She's three years old, but actually Faith has been an All Children's patient for longer than that. Back when Faith's mom was 20-weeks pregnant, she had an ultrasound -"because as an older mom, I was worried about Down Syndrome." When the chatty sonographer turned quiet, she knew something was wrong.
"My heart was just pounding," mom Tina recalls, "wondering - like, oh no! Is it the heart?"
A day later, at All Children's Fetal Echocardiography Lab, Tina's fears were both confirmed and, to some extent, eased.
"In the fifth month of pregnancy, we can make an accurate diagnosis of a congenital heart defect about 95% of the time," explains James Huhta, MD, Director of All Children's Perinatal Cardiology Program. "So there's a lot of confidence that we can say what the type of heart disease is anatomically and then with our other tools - Doppler tools of measuring blood velocity and so forth - we can say something about the function and the potential of the heart disease to affect the pregnancy."
"In this case, we did a fetal echocardiogram and confirmed that Faith had a form of congenital heart defect that just had one ventricle called tricuspid atresia."
That's pretty incredible when you consider that the ultrasound is looking inside a mother's womb - and inside the fetus - at a heart the size of your thumbnail. Even better, using a special scale developed by Huhta and his cohorts at the University of South Florida School of Medicine, they knew this defect was unlikely to threaten the pregnancy.
"Then we talked about the fact that this is something that looks like it came right out of a cookie cutter," says Huhta. "Other kids with tricuspid atresia look very, very much like this. So we have enough experience based on thousands of children who went before as to what we can expect. And we also know what our surgical treatments can achieve."
"And that told us - it's not the end of the world," recalls dad Paul. "It's serious, but it gave us some hope."
It also gave them a whole new group of people to add to Faith's care team, including Pediatric Heart Surgeon Jeff Jacobs, MD.
"We sat in the office and had a pretty long talk about all the surgery she'd be facing down the road," Jacobs recalls.
"While most people's hearts are formed with two pumps - one to pump blood to the body and one to pump blood to the lungs - Faith only had one useful pump. We had to rearrange her circulation so that her single pump could pump both to the body and to the lungs. And that typically takes a series of three surgeries throughout the first three years of life."
Faith made her first trip to All Children's O-R when she was barely weeks old.
"The first surgery," recalls Tina, "I was crying like a little baby. The second and third surgeries - I had no problems with them. I knew that she would be fine. I had all the faith in Dr. Jacobs. And I knew she would be fine."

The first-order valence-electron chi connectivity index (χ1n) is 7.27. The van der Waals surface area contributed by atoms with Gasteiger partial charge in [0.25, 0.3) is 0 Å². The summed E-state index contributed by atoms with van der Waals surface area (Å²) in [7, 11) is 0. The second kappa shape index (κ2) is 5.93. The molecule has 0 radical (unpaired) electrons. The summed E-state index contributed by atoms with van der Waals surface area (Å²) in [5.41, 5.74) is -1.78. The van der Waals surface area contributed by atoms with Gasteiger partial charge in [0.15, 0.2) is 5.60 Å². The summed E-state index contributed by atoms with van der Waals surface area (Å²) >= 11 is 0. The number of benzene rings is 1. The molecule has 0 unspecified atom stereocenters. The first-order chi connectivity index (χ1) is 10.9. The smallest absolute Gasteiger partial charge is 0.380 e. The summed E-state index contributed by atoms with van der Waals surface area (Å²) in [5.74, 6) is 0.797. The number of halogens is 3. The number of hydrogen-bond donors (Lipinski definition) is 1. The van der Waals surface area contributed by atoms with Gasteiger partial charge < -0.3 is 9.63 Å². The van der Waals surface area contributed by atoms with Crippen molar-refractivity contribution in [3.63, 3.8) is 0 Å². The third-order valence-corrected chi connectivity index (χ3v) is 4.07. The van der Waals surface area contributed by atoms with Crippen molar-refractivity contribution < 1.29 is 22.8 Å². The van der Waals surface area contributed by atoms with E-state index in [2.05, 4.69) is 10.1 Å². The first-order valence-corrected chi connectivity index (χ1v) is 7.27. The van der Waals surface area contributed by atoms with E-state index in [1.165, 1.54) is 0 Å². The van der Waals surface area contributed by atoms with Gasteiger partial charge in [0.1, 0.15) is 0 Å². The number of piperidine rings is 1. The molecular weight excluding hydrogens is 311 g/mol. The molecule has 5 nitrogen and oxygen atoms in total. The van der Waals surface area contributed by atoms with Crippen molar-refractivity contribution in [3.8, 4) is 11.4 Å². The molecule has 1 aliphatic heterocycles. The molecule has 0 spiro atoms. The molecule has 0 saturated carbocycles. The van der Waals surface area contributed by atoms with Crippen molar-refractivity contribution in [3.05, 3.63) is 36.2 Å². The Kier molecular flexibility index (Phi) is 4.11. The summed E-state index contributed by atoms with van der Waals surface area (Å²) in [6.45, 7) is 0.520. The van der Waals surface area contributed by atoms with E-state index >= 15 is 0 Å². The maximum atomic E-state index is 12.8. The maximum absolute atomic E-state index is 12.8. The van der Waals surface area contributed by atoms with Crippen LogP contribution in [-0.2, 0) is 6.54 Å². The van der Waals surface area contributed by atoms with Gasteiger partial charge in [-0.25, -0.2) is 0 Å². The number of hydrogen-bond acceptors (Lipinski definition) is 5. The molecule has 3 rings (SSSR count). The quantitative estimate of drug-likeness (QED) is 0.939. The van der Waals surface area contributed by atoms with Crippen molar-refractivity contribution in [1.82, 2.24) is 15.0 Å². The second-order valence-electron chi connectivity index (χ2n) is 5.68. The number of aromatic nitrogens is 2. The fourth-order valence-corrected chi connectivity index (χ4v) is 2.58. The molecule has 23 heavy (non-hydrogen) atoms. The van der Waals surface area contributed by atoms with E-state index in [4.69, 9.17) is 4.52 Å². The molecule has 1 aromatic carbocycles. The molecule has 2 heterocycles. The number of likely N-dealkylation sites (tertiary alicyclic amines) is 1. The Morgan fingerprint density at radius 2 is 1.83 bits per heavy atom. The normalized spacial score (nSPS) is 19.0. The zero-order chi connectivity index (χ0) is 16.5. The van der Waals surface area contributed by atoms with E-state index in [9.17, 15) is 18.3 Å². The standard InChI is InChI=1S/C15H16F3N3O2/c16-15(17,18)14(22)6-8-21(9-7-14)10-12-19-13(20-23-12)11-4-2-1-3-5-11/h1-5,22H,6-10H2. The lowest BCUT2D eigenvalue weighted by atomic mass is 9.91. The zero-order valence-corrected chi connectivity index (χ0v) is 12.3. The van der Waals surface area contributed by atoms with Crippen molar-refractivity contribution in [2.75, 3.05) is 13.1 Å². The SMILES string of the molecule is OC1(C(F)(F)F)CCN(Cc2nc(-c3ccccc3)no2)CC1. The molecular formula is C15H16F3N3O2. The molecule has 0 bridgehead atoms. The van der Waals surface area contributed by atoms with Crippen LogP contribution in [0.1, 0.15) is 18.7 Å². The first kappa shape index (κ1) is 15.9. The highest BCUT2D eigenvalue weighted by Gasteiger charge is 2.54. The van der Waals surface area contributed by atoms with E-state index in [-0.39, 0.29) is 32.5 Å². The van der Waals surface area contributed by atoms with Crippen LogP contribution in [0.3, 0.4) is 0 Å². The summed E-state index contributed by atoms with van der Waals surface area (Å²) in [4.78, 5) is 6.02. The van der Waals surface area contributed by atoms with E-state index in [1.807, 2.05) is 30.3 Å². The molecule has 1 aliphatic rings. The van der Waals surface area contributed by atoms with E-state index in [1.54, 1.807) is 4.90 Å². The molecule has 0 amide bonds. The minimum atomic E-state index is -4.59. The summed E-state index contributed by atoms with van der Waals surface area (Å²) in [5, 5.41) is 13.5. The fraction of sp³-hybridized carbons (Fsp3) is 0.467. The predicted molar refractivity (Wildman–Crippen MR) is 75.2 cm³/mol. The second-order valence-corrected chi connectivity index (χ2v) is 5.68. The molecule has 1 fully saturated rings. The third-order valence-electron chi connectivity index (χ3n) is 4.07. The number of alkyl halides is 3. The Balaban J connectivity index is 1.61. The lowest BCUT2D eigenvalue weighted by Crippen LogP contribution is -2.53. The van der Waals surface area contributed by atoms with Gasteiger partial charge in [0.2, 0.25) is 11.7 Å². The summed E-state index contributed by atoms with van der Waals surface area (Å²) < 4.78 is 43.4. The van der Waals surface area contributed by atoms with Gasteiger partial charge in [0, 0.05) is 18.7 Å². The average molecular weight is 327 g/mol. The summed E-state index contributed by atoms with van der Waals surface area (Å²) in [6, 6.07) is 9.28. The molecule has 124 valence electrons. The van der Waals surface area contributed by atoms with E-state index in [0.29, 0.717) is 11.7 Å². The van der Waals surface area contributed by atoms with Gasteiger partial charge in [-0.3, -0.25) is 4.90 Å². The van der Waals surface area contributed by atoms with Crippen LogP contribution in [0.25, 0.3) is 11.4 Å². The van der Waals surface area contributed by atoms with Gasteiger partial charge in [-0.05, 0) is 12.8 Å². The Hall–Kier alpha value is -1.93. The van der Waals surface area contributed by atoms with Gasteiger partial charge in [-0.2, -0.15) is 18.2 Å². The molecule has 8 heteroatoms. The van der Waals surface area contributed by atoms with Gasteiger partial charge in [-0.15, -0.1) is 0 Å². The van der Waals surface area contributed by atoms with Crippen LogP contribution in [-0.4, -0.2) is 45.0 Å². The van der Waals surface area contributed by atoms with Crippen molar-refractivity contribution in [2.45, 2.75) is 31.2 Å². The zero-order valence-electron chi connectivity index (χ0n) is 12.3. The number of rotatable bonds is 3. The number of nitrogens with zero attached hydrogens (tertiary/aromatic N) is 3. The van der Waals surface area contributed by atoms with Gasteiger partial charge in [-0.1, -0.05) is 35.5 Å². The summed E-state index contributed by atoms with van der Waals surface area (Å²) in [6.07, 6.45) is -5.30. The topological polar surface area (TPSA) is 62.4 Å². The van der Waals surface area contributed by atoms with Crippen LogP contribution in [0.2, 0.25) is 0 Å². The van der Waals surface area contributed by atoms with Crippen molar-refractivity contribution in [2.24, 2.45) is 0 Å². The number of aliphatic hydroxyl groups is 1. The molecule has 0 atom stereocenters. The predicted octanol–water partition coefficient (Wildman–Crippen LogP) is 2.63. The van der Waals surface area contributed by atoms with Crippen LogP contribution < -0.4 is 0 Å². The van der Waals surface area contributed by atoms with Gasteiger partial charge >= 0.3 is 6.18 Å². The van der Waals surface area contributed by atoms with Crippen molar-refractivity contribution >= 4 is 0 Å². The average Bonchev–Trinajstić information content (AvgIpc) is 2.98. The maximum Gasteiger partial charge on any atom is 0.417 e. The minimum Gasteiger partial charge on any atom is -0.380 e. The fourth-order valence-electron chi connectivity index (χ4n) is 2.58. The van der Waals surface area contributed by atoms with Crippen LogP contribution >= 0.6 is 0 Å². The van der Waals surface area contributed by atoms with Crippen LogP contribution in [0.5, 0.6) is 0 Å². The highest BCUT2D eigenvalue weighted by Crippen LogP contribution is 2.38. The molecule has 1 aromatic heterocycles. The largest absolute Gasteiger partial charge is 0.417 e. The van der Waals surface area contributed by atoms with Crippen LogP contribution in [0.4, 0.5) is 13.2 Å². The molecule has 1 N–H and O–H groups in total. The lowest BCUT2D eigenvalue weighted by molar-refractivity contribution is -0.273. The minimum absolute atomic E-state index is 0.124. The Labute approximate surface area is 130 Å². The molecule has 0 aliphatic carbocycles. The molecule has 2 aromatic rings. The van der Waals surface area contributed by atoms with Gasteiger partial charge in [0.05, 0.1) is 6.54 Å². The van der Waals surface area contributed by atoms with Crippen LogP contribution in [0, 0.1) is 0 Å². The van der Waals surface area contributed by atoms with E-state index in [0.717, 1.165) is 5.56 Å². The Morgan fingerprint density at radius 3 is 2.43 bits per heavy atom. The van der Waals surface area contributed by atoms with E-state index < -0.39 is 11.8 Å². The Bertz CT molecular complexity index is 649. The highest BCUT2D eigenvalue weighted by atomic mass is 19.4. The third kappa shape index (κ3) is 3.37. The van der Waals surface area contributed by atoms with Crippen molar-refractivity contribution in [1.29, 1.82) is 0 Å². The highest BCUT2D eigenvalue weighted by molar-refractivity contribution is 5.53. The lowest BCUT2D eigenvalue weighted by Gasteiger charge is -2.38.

"One of the biggest challenges that pediatric heart surgeons face is that a lot of children we take care of require multiple surgeries," says Jacobs. "Every operation after the first operation begins with having to deal with severe scar tissue around the heart. And that's just what we as surgeons face."
"The challenges of taking care of a baby like Faith are difficult. They require a multi-disciplinary team of cardiologists, cardiac ICU doctors, anesthesiologists, nurses, perfusionists, and a facility where all those people can come together and work. And there are few places in Florida that have the team to do the job properly the way All Children's has."
It's a team where everyone seems to know and love Faith - from the nurse in pre-op holding who calls her "Miss Faith" to the Child Life therapist in Cardiovascular ICU who helps to distract her through tough times like IV removal.
It's also a team that hopefully won't be seeing Faith again anytime soon. The final stage of the surgical repair took place last November at All Children's.
"I don't go there anymore," Faith now says, "because Dr. Jacobs fixed my heart."
"We're hoping this third operation is the last one," Jacobs says. "We tell the parents there is a possibility another operation might be needed later in life, even in adulthood. We really don't know the ultimate long term because the oldest patients who have had this are now in their forties. But by the time Faith reaches that age, science and surgical techniques may be so much better that we'll have a lot more to offer."
That's why it's so important to have people on Faith's team like Dr. Huhta, who also holds the Daicoff-Andrews Endowed Chair in Perinatal Cardiology Research at the USF/All Children's Research Institute. Someday, he imagines, maybe we'll be able to fix problems before kids like Faith are born -- without ever doing surgery.
For now, says dad Paul, "it's hard to imagine what would have happened if All Children's wasn't there. Everybody thinks - this is never going to happen to me. But, believe me, sometimes it does happen to you. You may end up needing the services of this great hospital. So, any support you can give would be greatly appreciated by the people who need it now -- and by the people like you who may need it in the future."
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